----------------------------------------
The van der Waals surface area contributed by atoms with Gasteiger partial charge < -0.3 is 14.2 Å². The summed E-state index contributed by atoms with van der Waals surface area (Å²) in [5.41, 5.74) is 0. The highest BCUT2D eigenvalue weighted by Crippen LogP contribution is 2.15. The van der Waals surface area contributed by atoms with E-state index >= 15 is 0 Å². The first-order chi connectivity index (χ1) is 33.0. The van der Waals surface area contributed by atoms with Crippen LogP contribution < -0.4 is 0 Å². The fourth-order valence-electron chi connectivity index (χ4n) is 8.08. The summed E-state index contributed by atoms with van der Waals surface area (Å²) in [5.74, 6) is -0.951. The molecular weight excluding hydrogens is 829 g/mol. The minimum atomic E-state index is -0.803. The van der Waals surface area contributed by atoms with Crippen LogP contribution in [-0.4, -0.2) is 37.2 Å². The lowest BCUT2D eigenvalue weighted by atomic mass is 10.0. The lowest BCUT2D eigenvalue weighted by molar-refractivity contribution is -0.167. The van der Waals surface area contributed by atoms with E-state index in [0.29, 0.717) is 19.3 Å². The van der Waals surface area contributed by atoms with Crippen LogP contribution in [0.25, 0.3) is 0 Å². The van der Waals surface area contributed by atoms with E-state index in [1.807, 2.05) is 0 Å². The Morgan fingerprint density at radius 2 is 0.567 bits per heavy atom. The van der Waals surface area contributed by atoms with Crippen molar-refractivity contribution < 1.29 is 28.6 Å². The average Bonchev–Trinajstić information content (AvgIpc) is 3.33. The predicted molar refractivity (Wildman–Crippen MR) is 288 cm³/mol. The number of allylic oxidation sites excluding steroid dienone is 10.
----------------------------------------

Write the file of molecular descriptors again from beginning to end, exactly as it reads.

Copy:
The van der Waals surface area contributed by atoms with Gasteiger partial charge < -0.3 is 14.2 Å². The summed E-state index contributed by atoms with van der Waals surface area (Å²) in [5.41, 5.74) is 0. The highest BCUT2D eigenvalue weighted by Crippen LogP contribution is 2.15. The van der Waals surface area contributed by atoms with E-state index >= 15 is 0 Å². The first-order chi connectivity index (χ1) is 33.0. The van der Waals surface area contributed by atoms with Crippen LogP contribution < -0.4 is 0 Å². The fourth-order valence-electron chi connectivity index (χ4n) is 8.08. The summed E-state index contributed by atoms with van der Waals surface area (Å²) in [5.74, 6) is -0.951. The molecular weight excluding hydrogens is 829 g/mol. The minimum atomic E-state index is -0.803. The van der Waals surface area contributed by atoms with Crippen LogP contribution in [-0.4, -0.2) is 37.2 Å². The lowest BCUT2D eigenvalue weighted by atomic mass is 10.0. The lowest BCUT2D eigenvalue weighted by molar-refractivity contribution is -0.167. The van der Waals surface area contributed by atoms with E-state index in [0.29, 0.717) is 19.3 Å². The van der Waals surface area contributed by atoms with Crippen LogP contribution in [0.25, 0.3) is 0 Å². The van der Waals surface area contributed by atoms with E-state index in [1.807, 2.05) is 0 Å². The Morgan fingerprint density at radius 2 is 0.567 bits per heavy atom. The van der Waals surface area contributed by atoms with Crippen molar-refractivity contribution < 1.29 is 28.6 Å². The average Bonchev–Trinajstić information content (AvgIpc) is 3.33. The predicted molar refractivity (Wildman–Crippen MR) is 288 cm³/mol. The number of allylic oxidation sites excluding steroid dienone is 10.